Common flaws in feathering are turning the blade while it’s still under the water before the blade has exited the water and feathering as the hands are continuing towards your body at the end of the drive. At this point, the blade is no longer working in the water but the handles continue moving towards the body as if on the drive. 

Perfecting your feathering is a function of correct sequencing

First, complete your release by pressing down on the handle, take the blade out of the water until you clear the lower edge of the blade. If the blade is still loaded it will facilitate coming out square. Once clear, feather the oar as your hands move away from your body. Once the blade is released, aim for the feathering motion to happen on the recovery as the blade tip is moving towards the bow. 

Practicing a new pattern is best done stationary at first, so watch your blade to check and reinforce that you are releasing completely then changing the direction of the blade after the oar has exited. If you are sculling you can practice rowing circles with one oar and focusing on the sequencing. When you row continuously, exit with the blade square and delay the feather until your hands start to move away from your body and lead into the follow-through motion.

Ageless Improvement

perfect bladework, quad oars, rowing oar splash symmetry

As the age-groups roll by, your ability to simply rack up more miles on the river is not an option. Workout time is at a premium. Post-exercise recovery is a force to be reckoned with. So to keep getting faster with your schedule and available energy what’s an aging rower to do?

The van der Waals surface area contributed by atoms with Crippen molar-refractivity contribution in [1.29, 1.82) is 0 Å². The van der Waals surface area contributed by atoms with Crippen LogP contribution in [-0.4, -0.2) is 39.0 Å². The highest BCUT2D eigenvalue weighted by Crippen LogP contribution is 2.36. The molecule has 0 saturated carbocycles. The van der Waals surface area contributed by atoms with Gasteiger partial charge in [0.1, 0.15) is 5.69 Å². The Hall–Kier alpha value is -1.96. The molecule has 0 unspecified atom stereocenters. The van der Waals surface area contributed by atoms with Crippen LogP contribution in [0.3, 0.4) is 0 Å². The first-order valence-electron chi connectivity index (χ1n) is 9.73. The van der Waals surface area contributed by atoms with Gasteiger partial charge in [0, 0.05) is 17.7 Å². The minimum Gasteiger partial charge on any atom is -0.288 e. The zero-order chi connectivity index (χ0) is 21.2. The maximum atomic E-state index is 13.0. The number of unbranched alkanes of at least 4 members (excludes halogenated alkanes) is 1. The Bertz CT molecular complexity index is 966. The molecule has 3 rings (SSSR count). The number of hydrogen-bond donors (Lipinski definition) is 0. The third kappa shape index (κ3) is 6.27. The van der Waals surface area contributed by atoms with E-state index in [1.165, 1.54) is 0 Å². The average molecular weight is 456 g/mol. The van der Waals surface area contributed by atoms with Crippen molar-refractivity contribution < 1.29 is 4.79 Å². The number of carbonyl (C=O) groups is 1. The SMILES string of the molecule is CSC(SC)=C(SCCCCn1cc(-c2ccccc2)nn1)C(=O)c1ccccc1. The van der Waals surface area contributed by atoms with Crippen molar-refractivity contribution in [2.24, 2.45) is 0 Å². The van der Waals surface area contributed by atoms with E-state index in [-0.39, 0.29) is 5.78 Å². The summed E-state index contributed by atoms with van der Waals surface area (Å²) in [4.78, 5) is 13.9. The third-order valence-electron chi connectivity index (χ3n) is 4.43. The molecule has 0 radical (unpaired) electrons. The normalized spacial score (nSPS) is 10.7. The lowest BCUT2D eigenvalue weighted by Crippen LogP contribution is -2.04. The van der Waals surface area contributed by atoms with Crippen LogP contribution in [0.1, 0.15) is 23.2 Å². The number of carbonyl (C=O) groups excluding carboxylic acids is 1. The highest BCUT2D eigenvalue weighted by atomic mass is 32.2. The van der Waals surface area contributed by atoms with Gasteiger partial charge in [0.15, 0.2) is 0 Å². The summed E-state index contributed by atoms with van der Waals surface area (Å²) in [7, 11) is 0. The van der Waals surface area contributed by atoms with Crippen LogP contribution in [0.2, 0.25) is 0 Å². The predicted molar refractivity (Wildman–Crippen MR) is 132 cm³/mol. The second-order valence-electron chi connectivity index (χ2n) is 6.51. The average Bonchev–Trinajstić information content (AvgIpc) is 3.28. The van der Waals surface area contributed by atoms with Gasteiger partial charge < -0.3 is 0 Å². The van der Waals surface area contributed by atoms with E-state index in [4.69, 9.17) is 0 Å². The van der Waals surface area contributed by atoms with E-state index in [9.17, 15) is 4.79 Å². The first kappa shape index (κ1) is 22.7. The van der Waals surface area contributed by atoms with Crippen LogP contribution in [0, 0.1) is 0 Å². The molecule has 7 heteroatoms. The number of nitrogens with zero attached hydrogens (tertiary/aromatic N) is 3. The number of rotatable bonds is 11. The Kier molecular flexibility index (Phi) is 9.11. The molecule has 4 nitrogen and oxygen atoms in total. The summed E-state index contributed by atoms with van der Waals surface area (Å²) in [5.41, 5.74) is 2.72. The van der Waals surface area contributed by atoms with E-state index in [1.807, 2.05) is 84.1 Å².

The best strategy is to continue to get coaching and perfect your stroke

perfect bladework, quad oars, rowing oar splash symmetry

If your physical training stays on par, you will likely gain more boat speed by investing an hour in your technique versus two more hours at the gym. After all, technique improvement has no age limit. If you can pick up another meter per second by not missing water that is going to be evident when chasing down your mates next season. Incorporate technique work into your training on the water every practice so there is no need to increase your training volume – simply put more attention to your form.

In the boat focus on the following points

Protection of your joint and spine is the best resilience against injury. This means power through posture, a neutral spine favours leverage. Hinge at the hip to set body angle versus flexing through your back. Use your core. Activated glutes give you suspension during the drive and prevent collapse in the lumbar spine. Engaged lats stabilize your mid-back and shoulder blades to help sustain your swing and protect your ribs. 

Your goal is to stick to the correct sequencing of the stroke without compensation regardless of your range of motion. Maximize your stroke length through a stable body position and your rigging. Avoid extreme body positions. Perfect your bladework: entry, release, feather, square and be conscious of preserving momentum and speed and run on the recovery. Strive to keep your motions as smooth as possible and always row to your potential.